While this type of analysis, based only on physical barriers, could be useful (for retail planning, for instance, or urban design), we have so far assumed only solid obstacles. What would happen if we considered barriers that allowed visual, but not physical connections between adjacent spaces?

intelligibility simple grid color-dense

[sample points with color map gradient – high density of samples, windows as obstacles]

intelligibility simple grid color-dense - window voids

[sample points with color map gradient – high density of samples, windows as voids]

In Chinese gardens, there is a disjunction between physical accessibility and visual accessibility: windows often open to adjacent spaces that may be accessible only through convoluted, indirect routes. Screen walls divide space but still allow views through. While it may not be the most efficient layout, this complication is the root of many of the gardens’ pleasures, and is worth studying further.

For this analysis, we’ve picked the Garden of the Master of Nets, one of Suzhou’s most celebrated gardens. A moderately sized garden, it contains several areas of interest: a relatively enclosed section with halls and courtyards along a linear axis, a large open area around a shallow pool, and several intriguing areas where covered walkways collide with small pavilions and rockeries. By analyzing the plan for both physical and visual intelligibility, we can begin to quantify and visualize the unique qualities of each space.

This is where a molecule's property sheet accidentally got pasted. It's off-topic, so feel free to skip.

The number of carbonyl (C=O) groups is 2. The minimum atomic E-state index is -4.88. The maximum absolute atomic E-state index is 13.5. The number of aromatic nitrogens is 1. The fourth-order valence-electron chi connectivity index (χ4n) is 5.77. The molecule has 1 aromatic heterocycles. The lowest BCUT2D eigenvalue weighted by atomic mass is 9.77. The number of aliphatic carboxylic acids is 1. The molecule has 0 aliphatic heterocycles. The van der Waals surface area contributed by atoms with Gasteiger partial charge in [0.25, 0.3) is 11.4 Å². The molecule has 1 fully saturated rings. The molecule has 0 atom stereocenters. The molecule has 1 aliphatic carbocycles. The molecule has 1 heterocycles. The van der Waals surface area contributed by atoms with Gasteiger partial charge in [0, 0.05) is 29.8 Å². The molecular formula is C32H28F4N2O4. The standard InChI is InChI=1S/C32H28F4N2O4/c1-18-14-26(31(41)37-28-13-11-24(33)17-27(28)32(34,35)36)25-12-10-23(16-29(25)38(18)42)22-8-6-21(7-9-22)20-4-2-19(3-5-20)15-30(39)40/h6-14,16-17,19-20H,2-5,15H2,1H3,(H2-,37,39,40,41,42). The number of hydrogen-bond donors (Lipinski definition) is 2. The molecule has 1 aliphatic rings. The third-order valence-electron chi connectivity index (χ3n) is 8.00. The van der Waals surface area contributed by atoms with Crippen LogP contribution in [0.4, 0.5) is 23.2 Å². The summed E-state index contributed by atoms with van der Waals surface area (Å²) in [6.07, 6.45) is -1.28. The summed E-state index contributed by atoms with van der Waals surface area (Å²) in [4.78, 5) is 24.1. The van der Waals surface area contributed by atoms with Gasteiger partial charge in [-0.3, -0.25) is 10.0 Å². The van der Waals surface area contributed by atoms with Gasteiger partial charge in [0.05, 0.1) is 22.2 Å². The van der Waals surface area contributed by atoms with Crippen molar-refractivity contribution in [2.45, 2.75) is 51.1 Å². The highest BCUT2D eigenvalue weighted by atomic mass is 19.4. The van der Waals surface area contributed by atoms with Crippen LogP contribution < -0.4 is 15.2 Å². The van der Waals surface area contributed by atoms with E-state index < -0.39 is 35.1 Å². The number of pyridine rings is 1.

Master of Nets - Sketch Plan

Master of Nets - Base Plan

Master of Nets - Physical Access

Here, we’ve mapped physical intelligibility; how accessible is each point on the grid? Note the values around the pond: though visitors can see across, we’re treating the pond edge as a boundary.

Master of Nets - Visual Intelligibility

Here, we’ve mapped visual intelligibility, and so we’ve removed the obstacle objects wherever a window or screen wall allows views through to spaces beyond. Note the pond edge again, some of the longest sightlines are to be had around the pool.

Master of Nets - Disparity

Finally, by calculating the difference between the physical and visual intelligibility values, we can create a map of the spaces where the disjunction between the two is greatest, and we can surmise that these are the areas where the surprising perceptual effects of the garden are most evident. The pond edge is worth noting again, as the views are open, but movement is restrained. More surprising, areas that are dense with rockeries and covered walkways are highlighted as well. These areas are physically divided but visually permeable thanks to the corridors’ open edges and prevalence of screen walls and windows.